The Supreme Court ruled that a 40-foot cross erected as a memorial to those who lost their lives during World War I can remain on a grassy highway median in Maryland. In a 7-2 decision, the court found that the cross does not violate the Establishment Clause of the Constitution.
The justices found that the cross does not represent a government endorsement of religion, and Justice Samuel Alito argued that tearing it down could be considered "aggressively hostile to religion."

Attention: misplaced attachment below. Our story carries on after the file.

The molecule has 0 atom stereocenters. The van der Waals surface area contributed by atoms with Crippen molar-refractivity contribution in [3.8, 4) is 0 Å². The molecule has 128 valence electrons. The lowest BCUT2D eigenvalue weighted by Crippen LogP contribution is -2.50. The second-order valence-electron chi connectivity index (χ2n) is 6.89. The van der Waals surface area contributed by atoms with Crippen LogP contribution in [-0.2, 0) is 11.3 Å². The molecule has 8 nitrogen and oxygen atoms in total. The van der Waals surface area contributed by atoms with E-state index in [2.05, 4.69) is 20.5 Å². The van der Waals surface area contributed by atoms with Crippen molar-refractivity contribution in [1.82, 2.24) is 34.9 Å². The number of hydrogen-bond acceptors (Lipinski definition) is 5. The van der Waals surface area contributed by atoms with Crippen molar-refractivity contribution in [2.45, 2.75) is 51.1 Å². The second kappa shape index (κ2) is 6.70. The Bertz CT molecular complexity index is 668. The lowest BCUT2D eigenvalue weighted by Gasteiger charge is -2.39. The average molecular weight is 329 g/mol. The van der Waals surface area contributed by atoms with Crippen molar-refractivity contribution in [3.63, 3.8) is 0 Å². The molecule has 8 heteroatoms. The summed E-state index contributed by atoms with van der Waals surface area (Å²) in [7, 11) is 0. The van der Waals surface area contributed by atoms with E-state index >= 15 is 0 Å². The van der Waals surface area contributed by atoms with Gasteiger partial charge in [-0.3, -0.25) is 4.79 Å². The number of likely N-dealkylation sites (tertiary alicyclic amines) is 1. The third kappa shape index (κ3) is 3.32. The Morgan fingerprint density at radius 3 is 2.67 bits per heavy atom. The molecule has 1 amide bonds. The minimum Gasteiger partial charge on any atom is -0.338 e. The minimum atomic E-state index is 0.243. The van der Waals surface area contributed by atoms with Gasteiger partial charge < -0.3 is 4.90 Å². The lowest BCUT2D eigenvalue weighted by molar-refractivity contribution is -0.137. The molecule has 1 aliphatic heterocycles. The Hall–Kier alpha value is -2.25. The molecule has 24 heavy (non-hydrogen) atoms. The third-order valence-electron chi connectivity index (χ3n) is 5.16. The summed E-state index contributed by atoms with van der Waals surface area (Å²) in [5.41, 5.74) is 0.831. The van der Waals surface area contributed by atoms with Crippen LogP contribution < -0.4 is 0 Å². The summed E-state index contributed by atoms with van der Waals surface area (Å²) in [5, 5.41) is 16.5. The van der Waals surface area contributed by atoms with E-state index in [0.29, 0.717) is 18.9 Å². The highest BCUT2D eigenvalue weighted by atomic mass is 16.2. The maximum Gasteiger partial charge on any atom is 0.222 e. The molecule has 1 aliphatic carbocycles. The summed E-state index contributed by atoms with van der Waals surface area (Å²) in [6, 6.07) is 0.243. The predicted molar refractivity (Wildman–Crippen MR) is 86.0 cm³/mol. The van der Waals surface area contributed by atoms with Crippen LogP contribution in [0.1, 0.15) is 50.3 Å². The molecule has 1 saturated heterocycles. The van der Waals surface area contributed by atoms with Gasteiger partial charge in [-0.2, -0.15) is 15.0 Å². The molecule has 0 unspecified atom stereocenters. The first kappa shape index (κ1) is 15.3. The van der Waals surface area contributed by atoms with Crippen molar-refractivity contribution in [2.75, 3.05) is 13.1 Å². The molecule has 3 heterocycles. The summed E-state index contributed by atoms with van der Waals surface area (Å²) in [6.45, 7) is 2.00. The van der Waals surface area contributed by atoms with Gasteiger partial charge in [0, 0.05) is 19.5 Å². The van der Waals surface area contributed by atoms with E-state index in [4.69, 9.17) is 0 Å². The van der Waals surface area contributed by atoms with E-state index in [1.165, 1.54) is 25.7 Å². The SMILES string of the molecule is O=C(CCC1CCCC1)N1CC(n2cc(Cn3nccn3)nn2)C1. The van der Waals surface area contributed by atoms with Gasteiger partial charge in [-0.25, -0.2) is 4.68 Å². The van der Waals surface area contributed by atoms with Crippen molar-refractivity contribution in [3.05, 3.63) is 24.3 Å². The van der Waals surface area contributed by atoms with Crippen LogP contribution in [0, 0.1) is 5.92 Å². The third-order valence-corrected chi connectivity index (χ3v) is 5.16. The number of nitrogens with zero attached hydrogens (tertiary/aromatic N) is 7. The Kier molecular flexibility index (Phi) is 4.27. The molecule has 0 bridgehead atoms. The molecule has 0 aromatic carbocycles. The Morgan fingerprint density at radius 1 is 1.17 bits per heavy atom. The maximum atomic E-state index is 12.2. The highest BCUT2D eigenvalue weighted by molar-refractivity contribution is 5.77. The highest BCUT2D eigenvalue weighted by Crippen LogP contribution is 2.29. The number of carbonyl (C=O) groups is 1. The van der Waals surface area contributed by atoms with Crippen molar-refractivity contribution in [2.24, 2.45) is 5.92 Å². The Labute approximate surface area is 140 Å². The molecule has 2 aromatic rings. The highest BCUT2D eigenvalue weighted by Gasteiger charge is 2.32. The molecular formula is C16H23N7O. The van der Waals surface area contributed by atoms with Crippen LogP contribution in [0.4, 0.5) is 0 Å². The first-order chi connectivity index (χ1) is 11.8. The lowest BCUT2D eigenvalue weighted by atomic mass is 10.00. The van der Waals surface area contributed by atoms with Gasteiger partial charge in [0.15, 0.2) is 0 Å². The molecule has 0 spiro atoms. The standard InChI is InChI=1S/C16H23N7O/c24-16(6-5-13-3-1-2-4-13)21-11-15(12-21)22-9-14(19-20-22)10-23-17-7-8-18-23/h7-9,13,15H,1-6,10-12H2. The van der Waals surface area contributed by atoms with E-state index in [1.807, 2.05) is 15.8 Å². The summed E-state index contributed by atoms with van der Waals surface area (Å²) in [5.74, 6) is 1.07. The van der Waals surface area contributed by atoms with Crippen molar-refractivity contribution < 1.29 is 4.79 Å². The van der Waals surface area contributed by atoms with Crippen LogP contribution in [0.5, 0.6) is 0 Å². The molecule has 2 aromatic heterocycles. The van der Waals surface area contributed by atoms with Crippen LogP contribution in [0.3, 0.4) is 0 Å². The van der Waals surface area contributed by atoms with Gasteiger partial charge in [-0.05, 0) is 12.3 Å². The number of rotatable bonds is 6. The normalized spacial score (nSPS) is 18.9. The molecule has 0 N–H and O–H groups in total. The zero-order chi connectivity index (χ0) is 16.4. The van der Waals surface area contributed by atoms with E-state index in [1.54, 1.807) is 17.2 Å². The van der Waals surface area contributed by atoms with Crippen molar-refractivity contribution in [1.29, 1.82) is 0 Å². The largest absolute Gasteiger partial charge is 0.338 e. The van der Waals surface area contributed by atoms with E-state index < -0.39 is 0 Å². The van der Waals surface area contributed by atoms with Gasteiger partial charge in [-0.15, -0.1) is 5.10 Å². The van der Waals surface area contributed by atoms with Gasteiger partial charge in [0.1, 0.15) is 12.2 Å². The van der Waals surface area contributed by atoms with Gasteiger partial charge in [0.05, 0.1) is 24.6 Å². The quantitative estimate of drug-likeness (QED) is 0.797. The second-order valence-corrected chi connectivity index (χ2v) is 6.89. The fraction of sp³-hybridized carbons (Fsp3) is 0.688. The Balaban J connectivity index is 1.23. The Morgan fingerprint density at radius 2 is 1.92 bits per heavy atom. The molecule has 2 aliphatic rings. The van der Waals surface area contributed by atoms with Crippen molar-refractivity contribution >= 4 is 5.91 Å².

"A government that roams the land, tearing down monuments with religious symbolism and scrubbing away any reference to the divine will strike many as aggressively hostile to religion," Alito wrote.
Liberal justices Ruth Bader Ginsburg and Sonia Sotomayor dissented. Ginsburg read the summary of her dissent in court, a sign that she profoundly disagreed with the court's ruling. She wrote that the cross is "the principal symbol of Christianity around the world," and "should not loom over public thoroughfares, suggesting official recognition of that religion's paramountcy."
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